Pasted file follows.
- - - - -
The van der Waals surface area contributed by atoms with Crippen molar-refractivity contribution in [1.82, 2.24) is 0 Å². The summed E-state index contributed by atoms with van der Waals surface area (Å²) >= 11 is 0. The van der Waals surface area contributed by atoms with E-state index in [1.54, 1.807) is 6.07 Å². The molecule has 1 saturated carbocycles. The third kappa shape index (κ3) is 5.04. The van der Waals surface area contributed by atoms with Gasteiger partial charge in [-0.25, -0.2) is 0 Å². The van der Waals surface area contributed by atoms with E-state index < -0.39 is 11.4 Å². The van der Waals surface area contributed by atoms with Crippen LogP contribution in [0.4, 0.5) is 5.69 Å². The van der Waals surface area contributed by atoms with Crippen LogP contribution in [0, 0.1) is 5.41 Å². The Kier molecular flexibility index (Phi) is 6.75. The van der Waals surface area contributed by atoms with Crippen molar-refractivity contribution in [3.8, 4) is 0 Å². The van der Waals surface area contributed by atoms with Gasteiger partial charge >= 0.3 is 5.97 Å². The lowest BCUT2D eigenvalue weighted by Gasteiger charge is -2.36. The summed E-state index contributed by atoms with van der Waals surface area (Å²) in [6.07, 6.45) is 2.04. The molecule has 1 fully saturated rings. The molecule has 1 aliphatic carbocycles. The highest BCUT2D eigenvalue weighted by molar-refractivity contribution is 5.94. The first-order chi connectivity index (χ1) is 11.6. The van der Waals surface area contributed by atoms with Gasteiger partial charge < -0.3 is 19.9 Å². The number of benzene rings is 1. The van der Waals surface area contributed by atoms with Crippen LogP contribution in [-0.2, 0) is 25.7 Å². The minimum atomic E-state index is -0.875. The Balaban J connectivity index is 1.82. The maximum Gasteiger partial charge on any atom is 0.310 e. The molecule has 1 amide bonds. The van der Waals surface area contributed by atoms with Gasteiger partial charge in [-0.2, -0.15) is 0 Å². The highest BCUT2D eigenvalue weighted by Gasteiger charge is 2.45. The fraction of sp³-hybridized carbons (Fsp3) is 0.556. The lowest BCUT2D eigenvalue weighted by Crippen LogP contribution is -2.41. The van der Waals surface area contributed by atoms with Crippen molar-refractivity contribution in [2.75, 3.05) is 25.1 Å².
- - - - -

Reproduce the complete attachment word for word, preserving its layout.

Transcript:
The van der Waals surface area contributed by atoms with Crippen molar-refractivity contribution in [1.82, 2.24) is 0 Å². The summed E-state index contributed by atoms with van der Waals surface area (Å²) >= 11 is 0. The van der Waals surface area contributed by atoms with E-state index in [1.54, 1.807) is 6.07 Å². The molecule has 1 saturated carbocycles. The third kappa shape index (κ3) is 5.04. The van der Waals surface area contributed by atoms with Gasteiger partial charge in [-0.25, -0.2) is 0 Å². The van der Waals surface area contributed by atoms with E-state index < -0.39 is 11.4 Å². The van der Waals surface area contributed by atoms with Crippen LogP contribution in [0.4, 0.5) is 5.69 Å². The van der Waals surface area contributed by atoms with Crippen LogP contribution in [0, 0.1) is 5.41 Å². The Kier molecular flexibility index (Phi) is 6.75. The van der Waals surface area contributed by atoms with Crippen molar-refractivity contribution in [3.8, 4) is 0 Å². The van der Waals surface area contributed by atoms with Gasteiger partial charge >= 0.3 is 5.97 Å². The lowest BCUT2D eigenvalue weighted by Gasteiger charge is -2.36. The summed E-state index contributed by atoms with van der Waals surface area (Å²) in [6.07, 6.45) is 2.04. The molecule has 1 fully saturated rings. The molecule has 1 aliphatic carbocycles. The highest BCUT2D eigenvalue weighted by molar-refractivity contribution is 5.94. The first-order chi connectivity index (χ1) is 11.6. The van der Waals surface area contributed by atoms with Gasteiger partial charge < -0.3 is 19.9 Å². The number of benzene rings is 1. The van der Waals surface area contributed by atoms with Crippen LogP contribution in [-0.2, 0) is 25.7 Å². The minimum atomic E-state index is -0.875. The Balaban J connectivity index is 1.82. The maximum Gasteiger partial charge on any atom is 0.310 e. The molecule has 1 amide bonds. The van der Waals surface area contributed by atoms with Gasteiger partial charge in [-0.2, -0.15) is 0 Å². The highest BCUT2D eigenvalue weighted by Gasteiger charge is 2.45. The fraction of sp³-hybridized carbons (Fsp3) is 0.556. The lowest BCUT2D eigenvalue weighted by Crippen LogP contribution is -2.41. The van der Waals surface area contributed by atoms with Crippen molar-refractivity contribution in [2.75, 3.05) is 25.1 Å².